Internet Protocol Concepts and OverviewIP is a very important protocol in internetworking; it wouldnt be anexaggeration to say that you cant really comprehend modern networkingwithout a good understanding of IP. Unfortunately, IP can be somewhatdifficult to understand. This is probably because due to its importance, a largeamount of complexity has become associated with the protocol over theyears, to allow it to meet the many demands placed upon it.Before diving into the details of how IP works, I feel it is worthwhile to take ahigh-level look at IP and what it does. In this section I provide a briefexamination of basic concepts related to the Internet Protocol and how itworks. I begin with an overview of IP, how it operates in basic terms and themost important characteristics of how it does its job. I then expand on thisdiscussion by describing the main functions of the Internet Protocol, which canbe used as an introduction to the remainder of the sections that explain IP inconsiderably more detail. I conclude with a brief look at the history ofdevelopment of IP, its versions, and how it has spawned the development ofseveral IP-related protocols.TCP/IP Lower-Layer (Interface, Internet and Transport)Protocols (OSI Layers 2, 3 and 4)The TCP/IP protocol suite is largely defined in terms of the protocols thatconstitute it; several dozen are covered in this Guide. Most of the criticalprotocols of the suite function at the lower layers of the OSI Reference Model:layers 2, 3 and 4, which correspond to the network interface, internet andtransport layers in the TCP/IP model architecture. Included here are the all-important Internet Protocol (IP) at layer 3 and Transmission Control Protocol(TCP) at layer 4, which combine to give TCP/IP its name.Due to the importance of these and other TCP/IP protocols at the lowerlayers, this is the largest chapter of The TCP/IP Guide. It contains foursubsections. The first describes the two TCP/IP protocols that reside at thenetwork interface layer, layer 2 of the OSI model: PPP and SLIP. The seconddescribes a couple of “special” protocols that reside architecturally betweenlayers 2 and 3: ARP and RARP. The third covers the TCP/IP internet layer(OSI network layer, layer 3), including IP and several other related andsupport protocol. The fourth describes the TCP/IP transport layer protocolsTCP and UDP.
TCP/IP Internet Layer (OSI Network Layer) ProtocolsThe first two layers of the OSI Reference Model, the physical layer and datalink layer, deal primarily with physical network details. The various LAN,WLAN and WAN protocols function primarily at these two layers to connectdevices to create networks, and perform functions such as physicalconnection and signaling, media access control and local delivery of databetween devices on the same network. Above these layers, we move beyondthe hardware aspects of networking and closer to the more abstract realm ofsoftware-related network functions.The third OSI layer is the network layer. We are of course talking aboutnetworks in this Guide, and it is no coincidence that the layer bearing thatname is one of the most important in comprehending how networks function. Itis here that we find protocols that tie networks together to createinternetworks, and also where cross-network addressing and routing areperformed. The network layer is also called the internet layer in the TCP/IPmodel.In this section I provide details for the various TCP/IP protocols that residearchitecturally at the TCP/IP internet layer / OSI network layer. Much of thefocus here is on the all-important Internet Protocol; the section covering IPincludes extensive coverage of IP version 4, IP version 6, and IP-relatedprotocols such as IPSec, Mobile IP and IP Network Address Translation(NAT). The following three subsections cover IP support protocols such as theInternet Control Message Protocol (ICMP) and IPv6 Neighbor Discovery (ND)protocol, and the complete set of IP routing protocols.Internet Protocol (IP/IPv4, IPng/IPv6) and IP-RelatedProtocols (IP NAT, IPSec, Mobile IP)The idea of singling out any one protocol as being more important than theothers in a network is kind of pointless, if you think about it. The protocols andtechnologies work as a team to accomplish the goal of communication acrossthe network. Like any team, no single member can get the job done alone, nomatter how good they are. Still, if we were to try to pick a “most valuableplayer” in the world of networking, a good case could be made that we have ithere in this section: the TCP/IP Internet Protocol (IP).Even though it gets “second billing” in the name of the TCP/IP protocol suite,IP is in fact the “workhorse” of TCP/IP. It implements key network-layer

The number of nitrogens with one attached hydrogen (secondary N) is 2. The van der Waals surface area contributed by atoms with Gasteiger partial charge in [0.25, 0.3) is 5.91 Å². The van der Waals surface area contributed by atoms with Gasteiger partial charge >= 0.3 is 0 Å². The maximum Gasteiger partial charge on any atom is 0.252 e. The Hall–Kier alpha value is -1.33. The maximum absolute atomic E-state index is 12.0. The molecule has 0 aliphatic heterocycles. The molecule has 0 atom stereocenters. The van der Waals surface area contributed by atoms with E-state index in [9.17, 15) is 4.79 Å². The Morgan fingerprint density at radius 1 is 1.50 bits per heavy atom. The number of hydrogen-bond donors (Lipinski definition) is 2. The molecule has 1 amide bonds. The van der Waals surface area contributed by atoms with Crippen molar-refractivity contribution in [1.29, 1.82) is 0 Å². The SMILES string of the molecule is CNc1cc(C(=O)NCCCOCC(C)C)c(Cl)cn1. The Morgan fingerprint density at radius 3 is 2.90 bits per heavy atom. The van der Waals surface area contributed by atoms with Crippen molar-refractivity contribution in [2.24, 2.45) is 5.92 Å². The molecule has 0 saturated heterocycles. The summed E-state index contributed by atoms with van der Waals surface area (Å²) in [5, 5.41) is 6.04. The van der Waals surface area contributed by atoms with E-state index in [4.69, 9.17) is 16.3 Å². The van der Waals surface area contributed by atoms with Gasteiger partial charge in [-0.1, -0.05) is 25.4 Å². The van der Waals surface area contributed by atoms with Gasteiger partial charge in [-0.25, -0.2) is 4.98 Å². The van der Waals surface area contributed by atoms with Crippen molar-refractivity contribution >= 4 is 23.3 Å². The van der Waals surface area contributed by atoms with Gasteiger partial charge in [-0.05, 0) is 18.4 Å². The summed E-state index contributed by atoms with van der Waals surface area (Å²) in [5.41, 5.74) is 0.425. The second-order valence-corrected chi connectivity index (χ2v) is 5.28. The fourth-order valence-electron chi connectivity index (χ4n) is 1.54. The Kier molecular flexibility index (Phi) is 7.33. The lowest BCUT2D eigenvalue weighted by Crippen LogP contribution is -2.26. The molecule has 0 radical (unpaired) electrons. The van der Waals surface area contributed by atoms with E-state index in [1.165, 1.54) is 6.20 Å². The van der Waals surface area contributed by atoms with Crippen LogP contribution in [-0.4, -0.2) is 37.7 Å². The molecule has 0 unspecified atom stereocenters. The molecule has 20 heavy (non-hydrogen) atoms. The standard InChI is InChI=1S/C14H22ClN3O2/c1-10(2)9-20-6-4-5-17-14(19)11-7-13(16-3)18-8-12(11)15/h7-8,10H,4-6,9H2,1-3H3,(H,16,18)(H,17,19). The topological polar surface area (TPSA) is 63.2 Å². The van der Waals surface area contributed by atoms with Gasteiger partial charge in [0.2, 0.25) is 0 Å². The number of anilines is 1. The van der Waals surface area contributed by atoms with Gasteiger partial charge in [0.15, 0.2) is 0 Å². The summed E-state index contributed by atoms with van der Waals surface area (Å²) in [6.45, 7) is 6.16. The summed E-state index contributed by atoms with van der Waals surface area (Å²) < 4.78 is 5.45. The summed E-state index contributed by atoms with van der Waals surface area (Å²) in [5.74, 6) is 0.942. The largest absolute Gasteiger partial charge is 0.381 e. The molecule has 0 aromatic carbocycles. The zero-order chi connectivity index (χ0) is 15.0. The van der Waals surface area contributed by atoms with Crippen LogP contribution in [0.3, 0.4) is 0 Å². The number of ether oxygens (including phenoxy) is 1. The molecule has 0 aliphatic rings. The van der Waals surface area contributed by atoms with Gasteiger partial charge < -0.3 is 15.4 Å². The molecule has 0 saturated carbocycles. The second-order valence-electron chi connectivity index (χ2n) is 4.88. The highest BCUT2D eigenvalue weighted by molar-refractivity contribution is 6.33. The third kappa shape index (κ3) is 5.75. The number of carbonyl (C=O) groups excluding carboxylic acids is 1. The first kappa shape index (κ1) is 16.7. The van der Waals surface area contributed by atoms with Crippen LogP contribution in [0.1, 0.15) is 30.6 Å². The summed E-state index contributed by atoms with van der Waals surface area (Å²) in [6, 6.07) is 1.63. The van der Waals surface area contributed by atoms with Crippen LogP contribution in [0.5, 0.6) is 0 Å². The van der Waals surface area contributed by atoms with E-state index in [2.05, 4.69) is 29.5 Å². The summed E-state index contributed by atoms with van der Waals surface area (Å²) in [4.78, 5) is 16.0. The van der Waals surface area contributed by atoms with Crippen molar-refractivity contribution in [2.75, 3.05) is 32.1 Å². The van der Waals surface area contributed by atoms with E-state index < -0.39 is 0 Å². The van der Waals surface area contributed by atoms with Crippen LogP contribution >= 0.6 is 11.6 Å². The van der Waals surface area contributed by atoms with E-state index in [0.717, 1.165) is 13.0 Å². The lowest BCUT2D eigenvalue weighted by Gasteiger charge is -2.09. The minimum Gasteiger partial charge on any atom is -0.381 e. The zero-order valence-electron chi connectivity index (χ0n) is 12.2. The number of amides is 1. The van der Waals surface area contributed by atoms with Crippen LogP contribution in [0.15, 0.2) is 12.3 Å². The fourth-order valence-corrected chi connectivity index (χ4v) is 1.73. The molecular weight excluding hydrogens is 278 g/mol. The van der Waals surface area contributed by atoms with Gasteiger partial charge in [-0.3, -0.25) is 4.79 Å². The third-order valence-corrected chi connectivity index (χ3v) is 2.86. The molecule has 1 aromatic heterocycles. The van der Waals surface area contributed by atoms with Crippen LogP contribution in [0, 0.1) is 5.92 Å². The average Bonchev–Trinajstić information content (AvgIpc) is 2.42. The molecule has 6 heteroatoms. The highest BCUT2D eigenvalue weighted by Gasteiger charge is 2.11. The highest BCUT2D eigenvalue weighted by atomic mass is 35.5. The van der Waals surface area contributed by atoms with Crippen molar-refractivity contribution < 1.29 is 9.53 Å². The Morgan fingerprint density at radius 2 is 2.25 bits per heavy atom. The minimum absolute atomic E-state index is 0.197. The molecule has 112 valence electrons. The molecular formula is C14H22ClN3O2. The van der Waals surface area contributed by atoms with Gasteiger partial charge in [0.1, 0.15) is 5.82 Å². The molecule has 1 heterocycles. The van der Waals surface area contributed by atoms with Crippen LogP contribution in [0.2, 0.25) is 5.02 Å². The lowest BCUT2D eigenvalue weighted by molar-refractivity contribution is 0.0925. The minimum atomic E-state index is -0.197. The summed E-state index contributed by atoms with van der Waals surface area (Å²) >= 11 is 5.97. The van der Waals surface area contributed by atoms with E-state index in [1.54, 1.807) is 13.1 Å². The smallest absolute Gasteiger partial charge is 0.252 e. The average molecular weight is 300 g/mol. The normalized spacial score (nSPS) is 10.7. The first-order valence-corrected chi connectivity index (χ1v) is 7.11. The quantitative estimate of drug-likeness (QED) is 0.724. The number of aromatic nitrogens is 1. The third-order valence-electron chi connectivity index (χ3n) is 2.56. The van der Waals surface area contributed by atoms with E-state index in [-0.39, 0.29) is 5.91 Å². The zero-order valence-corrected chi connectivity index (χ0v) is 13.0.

functions including addressing, datagram handling and routing, and is thefoundation upon which other TCP/IP protocols are built. Even the ones lowerin the TCP/IP architecture such as ARP and PPP are easier to understandwhen you know how IP works. In addition to the main functions implementedby the IP protocol itself, there are also several protocols that have beendeveloped over the years that I call “IP-Related” because they are based onIP but add new functionality or capabilities for special purposes.In this section I provide considerable coverage of the TCP/IP Internet Protocoland to several protocols that are closely related to IP. I begin with a sectionthat takes a general look at IP concepts and provides an overview of how IPworks. I then have a large section that looks at IP version 4, the currentversion of the protocol that is in use on TCP/IP networks everywhere.Following this I look at the “next generation” of IP, IP version 6. I then providesections covering three IP-related protocols: the IP Network AddressTranslation protocol (IP NAT), the IP Security protocol set (IPSec), and theadaptation of IP for mobile devices (Mobile IP).IP Security (IPSec) ProtocolsOne of the weaknesses of the original Internet Protocol is that it lacks any sortof general purpose mechanism for ensuring the authenticity and privacy ofdata as it is passed over the internetwork. Since IP datagrams must usuallybe routed between two devices over unknown networks, any information inthem is subject to being intercepted and even possibly changed. With theincreased use of the Internet for critical applications, security enhancementswere needed for IP. To this end, a set of protocols called IP Security orIPSec was developed.In this section I provide a brief description of IPSec concepts and protocols. Ibegin with an overview of IPSec, including a discussion of the history of thetechnology and defining standards. I describe the main components andprotocols of the IPSec suite, and its different architectures and methods forimplementation. I then move to actually discussing how IPSec works,beginning with a description of the two IPSec modes (transport and tunnel)and how they differ. I describe security associations and related constructssuch as the Security Parameter Index (SPI). The last three topics cover thethree main IPSec protocols: IPSec Authentication Header (AH), IPSecEncapsulating Security Payload (ESP) and the IPSec Internet Key Exchange(IKE).